“Traditional automation has many barriers that have kept manufacturers, especially in the small to medium category, from getting started. Lengthy deployment lead times, hidden integration costs, hefty upfront capital investment, lack of task flexibility –the list goes on. New robotics-as-a-service (RaaS) models can provide a holistic robotic workforce solution that circumvents these barriers,” says Jordan Kretchmer, CEO & co-founder of Rapid Robotics.

As “a true RaaS company,” Rapid Robotics offers manufacturers the opportunity to lease pre-trained, fully operable robots on a monthly basis, with 24/7 remote support, and regular updates from the cloud designed to improve robot performance, says Kretchmer.

“This shifts the burden of cost from a large capital expense to a manageable operational one. Put differently, rather than pay a massive upfront charge for the machine, plus the additional cost of service and a systems integrator to program the machine, RaaS presents a low-risk pathway to automation.”

According to a recent study of 300 manufacturing decision makers conducted by Rapid Robotics, more than 92% are actively hiring machine operators, and more than 60% need to hire at least six. Echoing the results of the NAM survey, Rapid Robotics’ study also found that two thirds of manufacturers increased their number of automated processes in the past year, and that almost 80% plan to increase their automation in the next 12 months.

Automation doesn’t just help to address labor challenges, it also gives companies the bandwidth to take on more business, says Kretchmer, citing the case of a Rapid Robotics customer that automated pad stamping and heat stamping applications, freeing human operators to focus on higher value tasks –a deployment that resulted in $60,000 in savings per year and $600,000 of additional business.

Looking to the long term

Facing ongoing labor shortages, a machine shop in Texas deployed automation on tasks from CNC machine-tending, sanding and deburring to part inspection and laser marking. Credit: Universal Robots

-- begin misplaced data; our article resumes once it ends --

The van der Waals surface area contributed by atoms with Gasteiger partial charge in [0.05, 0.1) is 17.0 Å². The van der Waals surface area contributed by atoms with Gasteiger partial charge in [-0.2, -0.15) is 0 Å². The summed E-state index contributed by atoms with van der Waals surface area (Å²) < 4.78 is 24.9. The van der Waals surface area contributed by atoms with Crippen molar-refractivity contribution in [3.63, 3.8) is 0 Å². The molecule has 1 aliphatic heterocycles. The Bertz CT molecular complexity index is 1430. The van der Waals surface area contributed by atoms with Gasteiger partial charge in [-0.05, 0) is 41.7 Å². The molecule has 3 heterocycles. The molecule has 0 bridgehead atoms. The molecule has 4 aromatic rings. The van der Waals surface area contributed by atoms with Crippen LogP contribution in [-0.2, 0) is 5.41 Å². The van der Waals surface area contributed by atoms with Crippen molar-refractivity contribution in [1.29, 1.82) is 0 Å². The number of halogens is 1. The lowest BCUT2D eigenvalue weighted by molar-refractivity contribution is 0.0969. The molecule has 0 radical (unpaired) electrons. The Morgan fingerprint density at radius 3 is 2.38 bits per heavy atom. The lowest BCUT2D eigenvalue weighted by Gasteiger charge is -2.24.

There is no quick fix for the deeper issues driving the labor crisis in manufacturing, says Joe Campbell, senior manager of applications development at Universal Robots.

“We’re seeing unemployment hit its lowest level since 1969, but more than half of young people today just aren’t attracted to jobs in manufacturing. At the same time boomers are retiring. As a result, we’re seeing hundreds of thousands of manufacturing jobs remain unfilled,” says Campbell.

Long term efforts that will take “years to put in place and produce significant results” are nevertheless crucial to the survival of U.S. manufacturing.

“For a generation that is sometimes said to ‘live’ on their electronic devices, the opportunity to program a cobot from a smartphone or tablet can be very appealing and an extension of what they are already familiar with,” says Campbell.

“We need to increase interest in STEM topics in schools to introduce students to the core technologies, and to build awareness of exciting, technology-rich career opportunities in the manufacturing sector. State and local governments see the value in reshoring U.S. manufacturing, part of that has to include the introduction of more training opportunities, including 2-year manufacturing technology programs, to shrink the skills gap and expand the manufacturing workforce.”

By: Emmet Cole, A3 Contributing Editor